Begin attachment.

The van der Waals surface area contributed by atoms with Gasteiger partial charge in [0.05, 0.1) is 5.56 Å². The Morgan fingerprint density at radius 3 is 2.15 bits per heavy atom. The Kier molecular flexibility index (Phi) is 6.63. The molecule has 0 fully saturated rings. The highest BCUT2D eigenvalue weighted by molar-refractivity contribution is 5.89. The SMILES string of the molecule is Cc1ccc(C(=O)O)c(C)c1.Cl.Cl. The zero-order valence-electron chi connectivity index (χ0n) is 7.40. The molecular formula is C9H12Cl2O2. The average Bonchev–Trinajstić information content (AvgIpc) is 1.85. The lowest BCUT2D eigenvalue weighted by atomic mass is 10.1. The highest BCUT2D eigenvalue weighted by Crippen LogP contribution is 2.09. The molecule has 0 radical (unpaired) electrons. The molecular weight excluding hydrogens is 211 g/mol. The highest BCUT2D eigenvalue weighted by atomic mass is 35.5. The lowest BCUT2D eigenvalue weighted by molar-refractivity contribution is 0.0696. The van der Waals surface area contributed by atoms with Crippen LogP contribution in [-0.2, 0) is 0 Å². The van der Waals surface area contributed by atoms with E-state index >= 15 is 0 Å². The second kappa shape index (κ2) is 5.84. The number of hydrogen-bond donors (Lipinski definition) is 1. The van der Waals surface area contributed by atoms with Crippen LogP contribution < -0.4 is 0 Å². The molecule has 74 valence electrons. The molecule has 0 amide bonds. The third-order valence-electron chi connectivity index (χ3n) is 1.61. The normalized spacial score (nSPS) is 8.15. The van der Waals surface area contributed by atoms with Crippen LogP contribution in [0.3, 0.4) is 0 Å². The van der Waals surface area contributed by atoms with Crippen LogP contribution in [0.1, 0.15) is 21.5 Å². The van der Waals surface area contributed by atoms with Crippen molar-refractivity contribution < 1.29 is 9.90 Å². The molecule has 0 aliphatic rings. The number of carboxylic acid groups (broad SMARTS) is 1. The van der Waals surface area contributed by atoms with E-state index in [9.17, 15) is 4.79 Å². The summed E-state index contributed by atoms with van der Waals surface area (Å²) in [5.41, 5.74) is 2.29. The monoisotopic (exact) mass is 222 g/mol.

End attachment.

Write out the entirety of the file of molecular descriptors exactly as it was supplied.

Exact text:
The van der Waals surface area contributed by atoms with Gasteiger partial charge in [0.05, 0.1) is 5.56 Å². The Morgan fingerprint density at radius 3 is 2.15 bits per heavy atom. The Kier molecular flexibility index (Phi) is 6.63. The molecule has 0 fully saturated rings. The highest BCUT2D eigenvalue weighted by molar-refractivity contribution is 5.89. The SMILES string of the molecule is Cc1ccc(C(=O)O)c(C)c1.Cl.Cl. The zero-order valence-electron chi connectivity index (χ0n) is 7.40. The molecular formula is C9H12Cl2O2. The average Bonchev–Trinajstić information content (AvgIpc) is 1.85. The lowest BCUT2D eigenvalue weighted by atomic mass is 10.1. The highest BCUT2D eigenvalue weighted by Crippen LogP contribution is 2.09. The molecule has 0 radical (unpaired) electrons. The molecular weight excluding hydrogens is 211 g/mol. The highest BCUT2D eigenvalue weighted by atomic mass is 35.5. The lowest BCUT2D eigenvalue weighted by molar-refractivity contribution is 0.0696. The van der Waals surface area contributed by atoms with Crippen LogP contribution in [-0.2, 0) is 0 Å². The van der Waals surface area contributed by atoms with E-state index >= 15 is 0 Å². The second kappa shape index (κ2) is 5.84. The number of hydrogen-bond donors (Lipinski definition) is 1. The van der Waals surface area contributed by atoms with Crippen LogP contribution < -0.4 is 0 Å². The molecule has 74 valence electrons. The molecule has 0 amide bonds. The third-order valence-electron chi connectivity index (χ3n) is 1.61. The normalized spacial score (nSPS) is 8.15. The van der Waals surface area contributed by atoms with Crippen LogP contribution in [0.3, 0.4) is 0 Å². The van der Waals surface area contributed by atoms with Crippen LogP contribution in [0.1, 0.15) is 21.5 Å². The van der Waals surface area contributed by atoms with Crippen molar-refractivity contribution < 1.29 is 9.90 Å². The molecule has 0 aliphatic rings. The number of carboxylic acid groups (broad SMARTS) is 1. The van der Waals surface area contributed by atoms with E-state index in [9.17, 15) is 4.79 Å². The summed E-state index contributed by atoms with van der Waals surface area (Å²) in [5.41, 5.74) is 2.29. The monoisotopic (exact) mass is 222 g/mol.